Credit: Isabella Alfonso
Often times, we find a weird quirk about ourselves and automatically assume that there is something wrong with us. As a result, we quickly jump onto WebMD, match up our symptoms, and diagnose ourselves with some rare disorder (“oh my god I tooootalllyyyy have that.”). But where is the line drawn between a quirk and something more? When does this recurring stress, this need for organization, or this difficulty focusing actually become something of concern? What is it really?
Common Stress or General Anxiety Disorder?
Everyone gets stresses and anxieties–whether it’s with school, boys, friendships, or family life. It is entirely different to say “I feel so stressed right now” than to claim “I have anxiety”. The American Psychological Association shares what anxious feelings might be telling to an anxiety disorder:
Senior Jackie Joyce says that she started going on anxiety medication when she realized that her state of mind consisted of feelings like the ones above, “I was on another medication and it would put me in bad moods; I was very anti-social and one of my good friend’s noticed and so I went to the doctor and she prescribed me something for anxiety.” The change after starting the new medication in 2013 didn’t take immediately, but soon after, “I felt happier and that I wasn’t stressed as much, and more active too.” If you feel that you experience anxious feelings such as these on a daily basis, it might be more than just natural human stress. However, sometimes we just need to put on our big girl pants, talk to a friend, and watch some Dirty Dancing.
Orderly or Obsessive Compulsive?
According to the International OCD Foundation, Obsessive Compulsive people usually have thoughts, actions, images, or ideas that they become absorbed in. They hold obsessions that are outside of their control, and in most cases he or she realizes that these obsessions are abnormal.
While many Type-A people feel the need for routine, organization, and things looking “spatially pleasing”, most of them can function in the midst of a chaotic day. A person with OCD usually feels as though they are held back from participating in daily activities in order to have everything “perfect”. Sophomore with OCD Samantha Stagg says that she has to count all of her steps and change the volume to an even number in order to feel at ease. She elaborates, “I feel as if something bad will happen to me and I can’t settle down if I don’t follow up with my routines.” Clearly, there is more serious aspects to this disorder than just being over organized.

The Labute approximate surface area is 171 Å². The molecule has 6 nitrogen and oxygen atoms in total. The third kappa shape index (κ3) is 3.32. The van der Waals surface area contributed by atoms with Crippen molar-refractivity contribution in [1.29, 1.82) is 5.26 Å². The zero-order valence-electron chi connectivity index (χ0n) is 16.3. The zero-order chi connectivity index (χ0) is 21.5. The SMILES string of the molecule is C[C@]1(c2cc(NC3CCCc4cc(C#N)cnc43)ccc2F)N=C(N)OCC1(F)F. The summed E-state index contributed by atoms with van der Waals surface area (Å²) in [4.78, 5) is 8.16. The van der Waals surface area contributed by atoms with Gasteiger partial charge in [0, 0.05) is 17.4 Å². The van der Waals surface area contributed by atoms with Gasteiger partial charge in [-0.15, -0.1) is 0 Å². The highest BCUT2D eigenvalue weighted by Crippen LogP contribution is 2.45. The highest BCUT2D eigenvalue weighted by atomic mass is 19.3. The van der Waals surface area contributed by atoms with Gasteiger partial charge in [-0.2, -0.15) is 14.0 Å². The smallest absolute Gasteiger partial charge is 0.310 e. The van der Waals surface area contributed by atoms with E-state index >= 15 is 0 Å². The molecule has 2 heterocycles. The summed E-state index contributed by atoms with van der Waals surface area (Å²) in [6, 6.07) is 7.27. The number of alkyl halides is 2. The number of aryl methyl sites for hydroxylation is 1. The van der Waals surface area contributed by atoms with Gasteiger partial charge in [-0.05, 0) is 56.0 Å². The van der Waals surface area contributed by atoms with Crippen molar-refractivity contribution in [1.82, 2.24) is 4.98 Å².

Procrastination or Attention Deficit Disorder?
Academy’s High School learning specialist, Danica Rodriguez, says that “Inattention is a very real issue among teenagers. Whether a student has ADD or not it has to do with a lot of technical brain stuff. Students who struggle with ADD.. [feel that] if they could focus and turn things in on time and not forget things, they would.” Maria Zeno, a senior with ADD, agrees, “If a procrastinator, or say someone who gets easily distracted, really tried to get something done, it could be done…someone with ADD finds it nearly impossible”.
Unfortunately, a stigma surrounds students with Attention Deficit Disorder, most likely because when someone finds that they have a short focus span they race to the doctor’s office to get a prescription. Unless your grades are suffering or your personal relationships are faltering because you cannot hold a conversation, consider the fact that maybe you just need to check into Ms. Rodriguez’s office for a quick lesson on study habits. (Side note: she’s awesome.)
Girls, don’t shout that you have a mental disorder–whether minor or major– because the student sitting next to you might actually have one. Don’t self-diagnose, and don’t let your self confidence be brought down, whatever the situation may be. If you need to know more about mental disorders, visit the website of the National Institute of Mental Health to find out more.